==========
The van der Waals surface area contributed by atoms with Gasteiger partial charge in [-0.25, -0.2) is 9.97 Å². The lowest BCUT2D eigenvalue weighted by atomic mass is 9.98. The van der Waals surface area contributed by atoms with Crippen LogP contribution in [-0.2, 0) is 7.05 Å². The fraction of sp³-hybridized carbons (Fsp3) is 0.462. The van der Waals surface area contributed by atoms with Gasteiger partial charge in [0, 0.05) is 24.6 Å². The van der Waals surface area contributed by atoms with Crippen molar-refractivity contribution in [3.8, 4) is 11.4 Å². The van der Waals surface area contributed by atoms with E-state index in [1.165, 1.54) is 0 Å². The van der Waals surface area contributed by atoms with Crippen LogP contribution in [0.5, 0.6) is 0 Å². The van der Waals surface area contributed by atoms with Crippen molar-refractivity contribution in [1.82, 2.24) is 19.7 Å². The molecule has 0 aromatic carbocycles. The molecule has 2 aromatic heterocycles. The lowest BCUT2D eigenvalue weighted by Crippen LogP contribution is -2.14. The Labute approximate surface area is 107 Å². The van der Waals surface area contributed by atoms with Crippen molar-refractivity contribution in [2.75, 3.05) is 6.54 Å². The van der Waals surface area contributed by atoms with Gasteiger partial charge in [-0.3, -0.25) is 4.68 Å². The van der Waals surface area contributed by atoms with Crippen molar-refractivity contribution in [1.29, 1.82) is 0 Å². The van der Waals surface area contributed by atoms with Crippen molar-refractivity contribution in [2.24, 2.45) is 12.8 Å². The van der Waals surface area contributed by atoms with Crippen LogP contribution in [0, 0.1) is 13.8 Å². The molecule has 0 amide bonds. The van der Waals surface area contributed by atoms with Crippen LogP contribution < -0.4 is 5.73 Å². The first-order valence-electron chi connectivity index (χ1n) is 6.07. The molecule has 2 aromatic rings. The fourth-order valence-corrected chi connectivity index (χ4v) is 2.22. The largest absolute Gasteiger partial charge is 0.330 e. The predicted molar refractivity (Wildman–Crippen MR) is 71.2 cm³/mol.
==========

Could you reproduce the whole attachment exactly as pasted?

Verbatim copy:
The van der Waals surface area contributed by atoms with Gasteiger partial charge in [-0.25, -0.2) is 9.97 Å². The lowest BCUT2D eigenvalue weighted by atomic mass is 9.98. The van der Waals surface area contributed by atoms with Crippen LogP contribution in [-0.2, 0) is 7.05 Å². The fraction of sp³-hybridized carbons (Fsp3) is 0.462. The van der Waals surface area contributed by atoms with Gasteiger partial charge in [0, 0.05) is 24.6 Å². The van der Waals surface area contributed by atoms with Crippen molar-refractivity contribution in [3.8, 4) is 11.4 Å². The van der Waals surface area contributed by atoms with E-state index in [1.165, 1.54) is 0 Å². The van der Waals surface area contributed by atoms with Crippen LogP contribution in [0.5, 0.6) is 0 Å². The van der Waals surface area contributed by atoms with Crippen molar-refractivity contribution in [1.82, 2.24) is 19.7 Å². The molecule has 0 aromatic carbocycles. The molecule has 2 aromatic heterocycles. The lowest BCUT2D eigenvalue weighted by Crippen LogP contribution is -2.14. The Labute approximate surface area is 107 Å². The van der Waals surface area contributed by atoms with Crippen molar-refractivity contribution in [2.75, 3.05) is 6.54 Å². The van der Waals surface area contributed by atoms with Gasteiger partial charge in [-0.3, -0.25) is 4.68 Å². The van der Waals surface area contributed by atoms with Crippen molar-refractivity contribution in [1.29, 1.82) is 0 Å². The van der Waals surface area contributed by atoms with Crippen molar-refractivity contribution in [2.24, 2.45) is 12.8 Å². The van der Waals surface area contributed by atoms with Crippen LogP contribution in [0, 0.1) is 13.8 Å². The molecule has 0 amide bonds. The van der Waals surface area contributed by atoms with Crippen LogP contribution < -0.4 is 5.73 Å². The first-order valence-electron chi connectivity index (χ1n) is 6.07. The molecule has 2 aromatic rings. The fourth-order valence-corrected chi connectivity index (χ4v) is 2.22. The largest absolute Gasteiger partial charge is 0.330 e. The predicted molar refractivity (Wildman–Crippen MR) is 71.2 cm³/mol.